Miranda Johnson is a senior studying earth, society, and environmental sustainability. Originally from Aurora, Illinois, Johnson is also pursuing a business minor and a certificate in environmental writing.
This summer, I worked as a virtual intern for Seaside Sustainability, Inc., an environmental nonprofit based in Gloucester, Massachusetts, that focuses on ocean pollution, environmental education, and single-use plastics. As part of Seaside’s marketing team, I primarily worked on developing an editorial calendar, organizing a monthly newsletter, and doing public relations work.
In a more specific project, I handled public relations for a virtual event in June where attendees watched the documentary “The Story of Plastic” and attended a panel discussion with five experts in the environmental field. My other focus with Seaside Sustainability was on their Seabin sales team, working to get the word out about what Seabins are and to find sponsors to assist us in installing Seabins all along the northeast coastline.
Through my experience this summer, I learned several valuable things.
- A notable new skill that I’ve learned is how to approach work in public relations and event planning. For the “The Story of Plastic” event, I was tasked with compiling a media list, reaching out to all of the journalists, scheduling an interview with the executive director of Seaside and the Gloucester Daily Times, researching local news calendars and outlets to advertise the event, and following up about event-related articles from the attending journalist. These were all things I hadn’t done before, but I received direct supervision and assistance from one of Seaside’s board members who has been involved with an integrated marketing firm for most of her career and had a lot of insight to offer. I learned a lot of the nuances of PR, and I now have another useful skill that I can bring with me into future endeavors.
- I’ve found it valuable to be able to connect with virtual interns all around the world through this internship and have met so many people who are deeply interested in environmental work. We also connect with board members, like I mentioned above, since they oversee a lot of our larger teams. They’re all people who are established in their fields and have decided to volunteer their time to contribute to important environmental work. I’m grateful to be able to interact with so many different people who are passionate about the planet and have unique experiences to share.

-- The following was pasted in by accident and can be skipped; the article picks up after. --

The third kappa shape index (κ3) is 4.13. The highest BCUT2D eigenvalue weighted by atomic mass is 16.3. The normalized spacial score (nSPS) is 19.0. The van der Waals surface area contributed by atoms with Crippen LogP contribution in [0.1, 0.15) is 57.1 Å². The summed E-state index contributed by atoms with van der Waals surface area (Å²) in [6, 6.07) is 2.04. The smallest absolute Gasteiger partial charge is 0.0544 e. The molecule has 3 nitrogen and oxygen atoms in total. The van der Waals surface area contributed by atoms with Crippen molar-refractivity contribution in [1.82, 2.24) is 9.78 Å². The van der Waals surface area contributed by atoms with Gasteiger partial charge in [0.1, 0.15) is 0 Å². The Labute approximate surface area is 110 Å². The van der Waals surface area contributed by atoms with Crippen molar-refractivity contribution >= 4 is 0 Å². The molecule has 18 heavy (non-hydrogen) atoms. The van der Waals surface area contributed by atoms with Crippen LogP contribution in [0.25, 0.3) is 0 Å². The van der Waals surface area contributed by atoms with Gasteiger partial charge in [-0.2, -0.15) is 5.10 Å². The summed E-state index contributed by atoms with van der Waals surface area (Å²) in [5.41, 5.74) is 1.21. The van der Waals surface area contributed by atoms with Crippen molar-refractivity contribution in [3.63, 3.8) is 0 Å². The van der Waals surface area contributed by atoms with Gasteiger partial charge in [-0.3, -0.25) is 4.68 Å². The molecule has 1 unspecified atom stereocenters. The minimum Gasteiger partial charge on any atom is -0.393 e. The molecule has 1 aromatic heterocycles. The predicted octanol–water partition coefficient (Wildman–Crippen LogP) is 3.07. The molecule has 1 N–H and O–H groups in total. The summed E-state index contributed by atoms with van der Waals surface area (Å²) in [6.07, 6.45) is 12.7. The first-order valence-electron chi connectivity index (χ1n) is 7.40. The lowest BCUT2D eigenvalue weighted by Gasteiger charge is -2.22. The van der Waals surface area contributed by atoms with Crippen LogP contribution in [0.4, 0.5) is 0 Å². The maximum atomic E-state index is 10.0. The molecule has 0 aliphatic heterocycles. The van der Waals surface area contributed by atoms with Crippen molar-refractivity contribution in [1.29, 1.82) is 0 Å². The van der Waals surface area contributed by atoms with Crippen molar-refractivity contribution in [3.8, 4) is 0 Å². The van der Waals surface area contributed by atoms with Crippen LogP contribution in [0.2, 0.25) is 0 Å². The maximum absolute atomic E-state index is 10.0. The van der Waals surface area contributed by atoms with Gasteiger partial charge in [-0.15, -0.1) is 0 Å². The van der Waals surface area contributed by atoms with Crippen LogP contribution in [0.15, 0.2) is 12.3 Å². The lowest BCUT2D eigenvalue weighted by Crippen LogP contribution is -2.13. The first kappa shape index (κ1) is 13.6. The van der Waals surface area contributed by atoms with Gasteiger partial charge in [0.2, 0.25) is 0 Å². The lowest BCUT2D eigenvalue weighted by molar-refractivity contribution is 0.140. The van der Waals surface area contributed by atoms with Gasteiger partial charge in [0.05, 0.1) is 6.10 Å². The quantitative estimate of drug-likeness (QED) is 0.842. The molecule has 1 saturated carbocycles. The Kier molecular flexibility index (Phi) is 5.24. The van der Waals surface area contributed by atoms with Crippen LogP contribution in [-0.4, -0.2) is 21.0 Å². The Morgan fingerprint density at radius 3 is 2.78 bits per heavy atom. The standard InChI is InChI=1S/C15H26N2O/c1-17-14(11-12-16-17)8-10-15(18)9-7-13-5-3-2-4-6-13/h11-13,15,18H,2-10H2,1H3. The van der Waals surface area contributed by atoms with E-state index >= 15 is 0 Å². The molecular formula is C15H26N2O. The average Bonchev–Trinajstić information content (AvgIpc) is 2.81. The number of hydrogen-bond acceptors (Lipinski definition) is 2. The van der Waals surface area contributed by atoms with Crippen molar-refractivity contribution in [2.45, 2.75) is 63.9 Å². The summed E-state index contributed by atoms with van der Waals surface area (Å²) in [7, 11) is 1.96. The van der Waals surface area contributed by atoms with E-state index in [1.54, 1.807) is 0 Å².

- I’ve also learned both the benefits and challenges of working virtually, which has allowed me to cultivate some of the skills I feel I’ll need in a world where many jobs will likely remain virtual for the foreseeable future. Time management and communication skills have been incredibly helpful. Most of the work that I do involves working with small teams on large projects, and it’s been really interesting to explore the balance between having team meetings to break down work collectively and individual assignments to piecemeal projects together. The virtual internship experience has taught me how to navigate projects in the most effective way for everyone involved.
After graduation, my goal is to work for an environmental non-profit organization doing conservation and advocacy work to combat the global climate crisis. My internship with Seaside has provided me with a peek into the green industry, an exploration of the variety of work involved in the non-profit sector, and a broad network of peers who are passionate about the planet. I’m incredibly grateful for the Life + Career Design scholarship, as it has eased the burden of an unpaid internship and allowed me to focus on absorbing as much knowledge as I can.
Article pulled from College of Liberal Arts and Sciences Insider Blog